For farmers, bankruptcy isn’t always the end – sometimes it’s a new beginning
April 25, 2018
As we turn the corner into spring and the winds pick up, I am reminded of our industry as a whole. Whether I’m walking to the car or sitting in the bleachers at my daughter’s softball games, the wind always seems to be howling in the direction I’m facing this time of year. For farmers, this is all too common a feeling right now as they face the headwinds of low commodity prices, increasing interest rates, rising labor costs, potential issues with water, and potential macro issues such as international trade.
With all these headwinds, many find themselves in dire situations, which is why so many notable farm bankruptcies occurred across the U.S. in 2017 and early 2018. Farmers, experiencing this have little in common when it comes to what they grew – there were major bankruptcies of growers of blueberries, strawberries, Concord grapes, Vidalia onions, dairy, sweet potatoes and grain. These bankruptcies are not specific to one area, as they have been filed in states across the U.S.: California, Georgia, Indiana, Kansas, Michigan, Mississippi, Missouri, North Carolina and North Dakota.
This year as interest rates continue to move higher and margins remain slim for growers, I expect more individuals to find themselves between a rock and a hard place. However, as previously mentioned, it is not one geographic location – or a single crop – experiencing this, but the industry as a whole.
Perhaps the most notable story in agricultural distress this year was the case of Boersen Farms in Michigan. With more than 300 million dollars of debt involved, this was one of the largest distressed farming operations in the country. But it’s not just grain farmers facing headwinds right now. Penick Produce, one of the largest sweet potato growers and packers in Mississippi as well as owners of more than 3,000 acres of sweet potato-producing ground, filed for bankruptcy in the early summer of 2017. Recently another sweet potato grower and packer, Alexander Farms, agreed to buy Penick Produce out of bankruptcy for $12.75 million. Eclipse Berry Farms, a large strawberry grower in Oxnard, CA filed early this year. Following the death of the Company’s CEO and primary equity holder in early 2017, Murray Wise Capital (MWC) was engaged by the Company to evaluate its strategic options. Upon MWC’s recommendations, EBF appointed a third party Chief Restructuring Officer (“CRO”) and began the process of implementing procedures to maximize the recovery of asset values for all legally interested parties. In order to complete the wind-down and liquidation process and to orderly address the creditor claims, the company filed for Chapter 11 bankruptcy protection in early 2018. MWC is continuing to serve as financial advisor to EBF during this process and is responsible for assisting in the completion of the transaction with Superior Fruit and handling many of the financial reporting and administration duties required to file and implement a final Chapter 11 liquidating plan.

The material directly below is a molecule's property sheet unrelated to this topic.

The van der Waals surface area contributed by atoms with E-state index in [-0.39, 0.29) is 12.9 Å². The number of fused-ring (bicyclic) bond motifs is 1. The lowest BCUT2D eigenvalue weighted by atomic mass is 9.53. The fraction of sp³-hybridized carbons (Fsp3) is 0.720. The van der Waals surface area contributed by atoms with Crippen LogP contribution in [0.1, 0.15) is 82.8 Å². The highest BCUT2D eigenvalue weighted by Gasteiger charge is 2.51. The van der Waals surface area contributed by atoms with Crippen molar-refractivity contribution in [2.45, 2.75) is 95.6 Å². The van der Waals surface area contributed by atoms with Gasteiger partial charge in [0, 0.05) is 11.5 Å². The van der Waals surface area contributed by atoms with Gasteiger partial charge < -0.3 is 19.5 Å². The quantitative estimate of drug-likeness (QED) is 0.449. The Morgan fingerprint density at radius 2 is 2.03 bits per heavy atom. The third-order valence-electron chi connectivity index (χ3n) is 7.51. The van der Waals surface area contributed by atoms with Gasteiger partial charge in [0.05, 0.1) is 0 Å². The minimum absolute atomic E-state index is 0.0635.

Other large agricultural bankruptcies include:
- 10,000+ acres of farmland in Kansas in the Boegel Farms filing which has since been sold.
- Blueberry & Concord grape operation in Georgia & Michigan in the Spiech Farms case.
- Large grain operation in Missouri in the Farmhand Supply filing.
- Grain operation near Robersonville, N.C., in the K & J Farms case.
- Grain farm in North Dakota in McM Inc. case.